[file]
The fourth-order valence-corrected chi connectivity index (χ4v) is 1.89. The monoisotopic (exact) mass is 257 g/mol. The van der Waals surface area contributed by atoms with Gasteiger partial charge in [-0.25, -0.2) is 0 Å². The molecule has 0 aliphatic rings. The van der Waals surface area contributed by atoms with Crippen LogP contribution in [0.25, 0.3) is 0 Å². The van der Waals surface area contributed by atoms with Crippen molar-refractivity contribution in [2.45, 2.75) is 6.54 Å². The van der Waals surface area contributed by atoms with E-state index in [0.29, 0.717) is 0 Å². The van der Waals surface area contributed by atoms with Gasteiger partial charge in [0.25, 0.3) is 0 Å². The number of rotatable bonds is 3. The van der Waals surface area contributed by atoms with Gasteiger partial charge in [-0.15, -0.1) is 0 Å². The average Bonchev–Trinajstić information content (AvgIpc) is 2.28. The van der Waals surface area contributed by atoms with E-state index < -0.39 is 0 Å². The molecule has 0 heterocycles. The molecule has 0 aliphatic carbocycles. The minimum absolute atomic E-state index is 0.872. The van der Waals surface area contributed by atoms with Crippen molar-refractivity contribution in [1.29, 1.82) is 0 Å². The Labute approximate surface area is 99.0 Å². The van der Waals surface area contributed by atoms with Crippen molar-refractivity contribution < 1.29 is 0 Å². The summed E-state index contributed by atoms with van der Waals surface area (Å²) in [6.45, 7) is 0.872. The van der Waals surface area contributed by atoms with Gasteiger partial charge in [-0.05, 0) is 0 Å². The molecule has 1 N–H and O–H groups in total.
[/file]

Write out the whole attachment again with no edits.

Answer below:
The fourth-order valence-corrected chi connectivity index (χ4v) is 1.89. The monoisotopic (exact) mass is 257 g/mol. The van der Waals surface area contributed by atoms with Gasteiger partial charge in [-0.25, -0.2) is 0 Å². The molecule has 0 aliphatic rings. The van der Waals surface area contributed by atoms with Crippen LogP contribution in [0.25, 0.3) is 0 Å². The van der Waals surface area contributed by atoms with Crippen molar-refractivity contribution in [2.45, 2.75) is 6.54 Å². The van der Waals surface area contributed by atoms with E-state index in [0.29, 0.717) is 0 Å². The van der Waals surface area contributed by atoms with Gasteiger partial charge in [0.25, 0.3) is 0 Å². The number of rotatable bonds is 3. The van der Waals surface area contributed by atoms with Gasteiger partial charge in [-0.15, -0.1) is 0 Å². The average Bonchev–Trinajstić information content (AvgIpc) is 2.28. The van der Waals surface area contributed by atoms with E-state index < -0.39 is 0 Å². The molecule has 0 heterocycles. The molecule has 0 aliphatic carbocycles. The minimum absolute atomic E-state index is 0.872. The van der Waals surface area contributed by atoms with Crippen molar-refractivity contribution in [1.29, 1.82) is 0 Å². The Labute approximate surface area is 99.0 Å². The van der Waals surface area contributed by atoms with Crippen molar-refractivity contribution < 1.29 is 0 Å². The summed E-state index contributed by atoms with van der Waals surface area (Å²) in [6.45, 7) is 0.872. The van der Waals surface area contributed by atoms with Gasteiger partial charge in [-0.05, 0) is 0 Å². The molecule has 1 N–H and O–H groups in total.